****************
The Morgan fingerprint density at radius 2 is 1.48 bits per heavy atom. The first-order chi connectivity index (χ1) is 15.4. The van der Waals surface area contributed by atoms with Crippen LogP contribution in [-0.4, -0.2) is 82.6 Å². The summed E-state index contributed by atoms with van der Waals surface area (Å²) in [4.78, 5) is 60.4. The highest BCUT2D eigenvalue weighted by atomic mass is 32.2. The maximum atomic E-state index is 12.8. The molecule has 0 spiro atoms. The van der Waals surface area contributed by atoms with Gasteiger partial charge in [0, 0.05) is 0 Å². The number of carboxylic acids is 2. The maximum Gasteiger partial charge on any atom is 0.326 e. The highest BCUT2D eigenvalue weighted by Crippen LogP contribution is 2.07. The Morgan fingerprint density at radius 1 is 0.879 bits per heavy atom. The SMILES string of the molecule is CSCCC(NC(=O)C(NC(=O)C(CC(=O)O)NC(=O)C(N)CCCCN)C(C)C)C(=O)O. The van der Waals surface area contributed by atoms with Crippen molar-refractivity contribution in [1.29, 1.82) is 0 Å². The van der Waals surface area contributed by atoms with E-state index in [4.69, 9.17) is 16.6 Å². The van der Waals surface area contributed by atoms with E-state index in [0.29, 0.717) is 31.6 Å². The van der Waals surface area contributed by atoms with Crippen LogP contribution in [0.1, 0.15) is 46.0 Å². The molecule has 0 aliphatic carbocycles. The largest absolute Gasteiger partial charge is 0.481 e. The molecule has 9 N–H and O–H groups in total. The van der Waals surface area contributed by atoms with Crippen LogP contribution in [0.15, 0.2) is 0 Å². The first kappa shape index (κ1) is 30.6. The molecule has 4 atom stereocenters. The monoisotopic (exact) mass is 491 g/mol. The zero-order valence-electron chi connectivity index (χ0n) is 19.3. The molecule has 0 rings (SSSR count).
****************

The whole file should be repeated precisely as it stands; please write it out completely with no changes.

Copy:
The Morgan fingerprint density at radius 2 is 1.48 bits per heavy atom. The first-order chi connectivity index (χ1) is 15.4. The van der Waals surface area contributed by atoms with Crippen LogP contribution in [-0.4, -0.2) is 82.6 Å². The summed E-state index contributed by atoms with van der Waals surface area (Å²) in [4.78, 5) is 60.4. The highest BCUT2D eigenvalue weighted by atomic mass is 32.2. The maximum atomic E-state index is 12.8. The molecule has 0 spiro atoms. The van der Waals surface area contributed by atoms with Gasteiger partial charge in [0, 0.05) is 0 Å². The number of carboxylic acids is 2. The maximum Gasteiger partial charge on any atom is 0.326 e. The highest BCUT2D eigenvalue weighted by Crippen LogP contribution is 2.07. The Morgan fingerprint density at radius 1 is 0.879 bits per heavy atom. The SMILES string of the molecule is CSCCC(NC(=O)C(NC(=O)C(CC(=O)O)NC(=O)C(N)CCCCN)C(C)C)C(=O)O. The van der Waals surface area contributed by atoms with Crippen molar-refractivity contribution in [1.29, 1.82) is 0 Å². The van der Waals surface area contributed by atoms with E-state index in [4.69, 9.17) is 16.6 Å². The van der Waals surface area contributed by atoms with E-state index in [0.29, 0.717) is 31.6 Å². The van der Waals surface area contributed by atoms with Crippen LogP contribution in [0.1, 0.15) is 46.0 Å². The molecule has 0 aliphatic carbocycles. The largest absolute Gasteiger partial charge is 0.481 e. The molecule has 9 N–H and O–H groups in total. The van der Waals surface area contributed by atoms with Crippen LogP contribution in [0.15, 0.2) is 0 Å². The first kappa shape index (κ1) is 30.6. The molecule has 4 atom stereocenters. The monoisotopic (exact) mass is 491 g/mol. The zero-order valence-electron chi connectivity index (χ0n) is 19.3. The molecule has 0 rings (SSSR count).